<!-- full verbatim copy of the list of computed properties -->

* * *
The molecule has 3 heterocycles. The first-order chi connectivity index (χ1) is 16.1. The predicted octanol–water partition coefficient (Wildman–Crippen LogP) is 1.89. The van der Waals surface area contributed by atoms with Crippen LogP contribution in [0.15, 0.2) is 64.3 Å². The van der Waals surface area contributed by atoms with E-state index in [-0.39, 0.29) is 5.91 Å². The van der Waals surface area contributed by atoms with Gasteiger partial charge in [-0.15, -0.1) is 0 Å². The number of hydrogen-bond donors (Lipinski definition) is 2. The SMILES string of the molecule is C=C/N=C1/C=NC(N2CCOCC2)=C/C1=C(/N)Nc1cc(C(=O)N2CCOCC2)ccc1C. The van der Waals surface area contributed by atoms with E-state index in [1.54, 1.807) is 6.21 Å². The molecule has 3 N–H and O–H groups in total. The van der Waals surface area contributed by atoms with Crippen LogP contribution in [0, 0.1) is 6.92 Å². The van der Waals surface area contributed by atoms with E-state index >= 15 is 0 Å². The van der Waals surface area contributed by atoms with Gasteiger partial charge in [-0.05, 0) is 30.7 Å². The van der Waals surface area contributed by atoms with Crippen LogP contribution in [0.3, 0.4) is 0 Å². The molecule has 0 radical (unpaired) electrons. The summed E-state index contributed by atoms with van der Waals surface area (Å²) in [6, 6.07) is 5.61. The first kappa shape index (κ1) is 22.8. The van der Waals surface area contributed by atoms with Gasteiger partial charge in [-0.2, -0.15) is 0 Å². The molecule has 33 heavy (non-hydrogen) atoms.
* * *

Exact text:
The molecule has 3 heterocycles. The first-order chi connectivity index (χ1) is 16.1. The predicted octanol–water partition coefficient (Wildman–Crippen LogP) is 1.89. The van der Waals surface area contributed by atoms with Crippen LogP contribution in [0.15, 0.2) is 64.3 Å². The van der Waals surface area contributed by atoms with E-state index in [-0.39, 0.29) is 5.91 Å². The van der Waals surface area contributed by atoms with Gasteiger partial charge in [-0.15, -0.1) is 0 Å². The number of hydrogen-bond donors (Lipinski definition) is 2. The SMILES string of the molecule is C=C/N=C1/C=NC(N2CCOCC2)=C/C1=C(/N)Nc1cc(C(=O)N2CCOCC2)ccc1C. The van der Waals surface area contributed by atoms with E-state index in [1.54, 1.807) is 6.21 Å². The molecule has 3 N–H and O–H groups in total. The van der Waals surface area contributed by atoms with Crippen LogP contribution in [0, 0.1) is 6.92 Å². The van der Waals surface area contributed by atoms with E-state index >= 15 is 0 Å². The van der Waals surface area contributed by atoms with Gasteiger partial charge in [-0.05, 0) is 30.7 Å². The van der Waals surface area contributed by atoms with Crippen LogP contribution in [0.3, 0.4) is 0 Å². The molecule has 0 radical (unpaired) electrons. The summed E-state index contributed by atoms with van der Waals surface area (Å²) in [6, 6.07) is 5.61. The first kappa shape index (κ1) is 22.8. The van der Waals surface area contributed by atoms with Gasteiger partial charge in [-0.2, -0.15) is 0 Å². The molecule has 33 heavy (non-hydrogen) atoms.